Even when we were trying him, Windsor showed a desire to step off his left lead when he landed, and there was always a teeny tiny stiffness in his back that we weren't sure where it stemmed from.  He never flexed positive... nothing showed on x-rays, nothing showed in the ultrasounds... so we were reasonably certain it wasn't anything CRAZY, but still - one always holds one's breath when the vet starts poking and prodding.

What was peculiar, and honestly totally unexpected is when the vet mentioned that while he wasn't showing soreness... he almost looked a tad Neurologic in his hind end.

Cue fainting.

After I resumed consciousness from the brief, but intense panic attack - she clarified that this can be caused by any number of things, especially discomfort higher up in the limbs - and the "parked out" or loose movement can be a simple compensation not a scary, permanent state caused by an impingement or EPM or any of those scary things that I know way too much about.

The suggestion was to inject all the things.  I thought this was a little weird since I've never injected anything that didn't flex positive or wince away from palpation.. But there was enough residual panic from the whispering of neu-ro-log-ic that I agreed to do whatever it took to make it go away.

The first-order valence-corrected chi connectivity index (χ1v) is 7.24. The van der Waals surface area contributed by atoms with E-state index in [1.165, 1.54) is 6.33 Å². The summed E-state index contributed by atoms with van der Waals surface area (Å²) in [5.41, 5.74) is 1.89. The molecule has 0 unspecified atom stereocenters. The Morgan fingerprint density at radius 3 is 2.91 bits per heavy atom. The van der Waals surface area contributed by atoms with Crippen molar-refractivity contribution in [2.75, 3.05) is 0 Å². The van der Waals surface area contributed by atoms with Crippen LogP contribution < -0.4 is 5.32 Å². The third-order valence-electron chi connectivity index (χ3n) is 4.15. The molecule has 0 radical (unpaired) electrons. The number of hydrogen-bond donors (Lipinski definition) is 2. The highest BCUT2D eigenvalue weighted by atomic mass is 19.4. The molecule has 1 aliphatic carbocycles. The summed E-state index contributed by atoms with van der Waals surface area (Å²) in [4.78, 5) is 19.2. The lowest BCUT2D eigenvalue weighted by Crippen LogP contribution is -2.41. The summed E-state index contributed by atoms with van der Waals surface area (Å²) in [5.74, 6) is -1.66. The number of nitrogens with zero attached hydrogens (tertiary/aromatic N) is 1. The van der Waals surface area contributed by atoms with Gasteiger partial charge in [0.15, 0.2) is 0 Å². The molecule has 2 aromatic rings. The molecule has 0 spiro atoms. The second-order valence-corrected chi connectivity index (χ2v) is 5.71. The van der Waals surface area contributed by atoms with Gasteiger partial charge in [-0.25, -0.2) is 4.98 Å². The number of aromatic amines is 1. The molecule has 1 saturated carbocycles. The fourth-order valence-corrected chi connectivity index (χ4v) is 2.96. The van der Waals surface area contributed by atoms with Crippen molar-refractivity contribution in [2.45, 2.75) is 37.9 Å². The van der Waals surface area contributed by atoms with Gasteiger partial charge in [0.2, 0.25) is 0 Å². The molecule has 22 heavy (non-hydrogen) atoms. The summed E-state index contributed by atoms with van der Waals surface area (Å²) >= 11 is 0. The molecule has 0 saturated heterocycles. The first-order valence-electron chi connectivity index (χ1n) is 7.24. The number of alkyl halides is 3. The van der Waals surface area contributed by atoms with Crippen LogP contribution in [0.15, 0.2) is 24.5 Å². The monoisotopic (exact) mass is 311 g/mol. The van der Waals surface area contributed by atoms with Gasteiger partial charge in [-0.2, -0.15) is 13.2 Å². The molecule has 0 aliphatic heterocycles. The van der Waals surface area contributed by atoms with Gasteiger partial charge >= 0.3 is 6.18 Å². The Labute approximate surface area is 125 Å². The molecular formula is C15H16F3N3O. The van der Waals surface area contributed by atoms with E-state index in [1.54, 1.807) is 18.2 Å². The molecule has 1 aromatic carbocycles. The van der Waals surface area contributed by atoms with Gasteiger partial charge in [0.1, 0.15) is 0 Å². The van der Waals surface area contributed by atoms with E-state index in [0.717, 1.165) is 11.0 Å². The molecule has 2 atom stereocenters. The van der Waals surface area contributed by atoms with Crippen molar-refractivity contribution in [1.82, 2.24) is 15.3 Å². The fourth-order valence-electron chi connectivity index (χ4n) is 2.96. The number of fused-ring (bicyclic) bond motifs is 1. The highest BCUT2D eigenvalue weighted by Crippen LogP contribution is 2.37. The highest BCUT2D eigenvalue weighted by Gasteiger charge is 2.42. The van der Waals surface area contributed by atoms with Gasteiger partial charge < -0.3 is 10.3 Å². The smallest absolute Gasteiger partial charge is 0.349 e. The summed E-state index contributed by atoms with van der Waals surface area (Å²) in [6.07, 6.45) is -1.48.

So we injected his S/I and both stifles and took a few days off and I tried not to cry myself to sleep at night.

When we resumed work (this if about two weeks ago, FYI).  Windsor felt AWESOME.  Like, how can injections possibly help this much when you weren't showing any soreness- awesome.

But I'll take it.  He's more forward (though he still trends towards slow), he's much lighter on his front end, and his lateral work - holy shit - his lateral work is miraculously easy now.

Not perfect.  But easy.  A slight half halt and some leg and he just steps up and under and doesn't even tempt me to go to my hand.  And it's amazing how much better your leg yields, shoulder ins, everything get when you don't get tricked into going to your hand...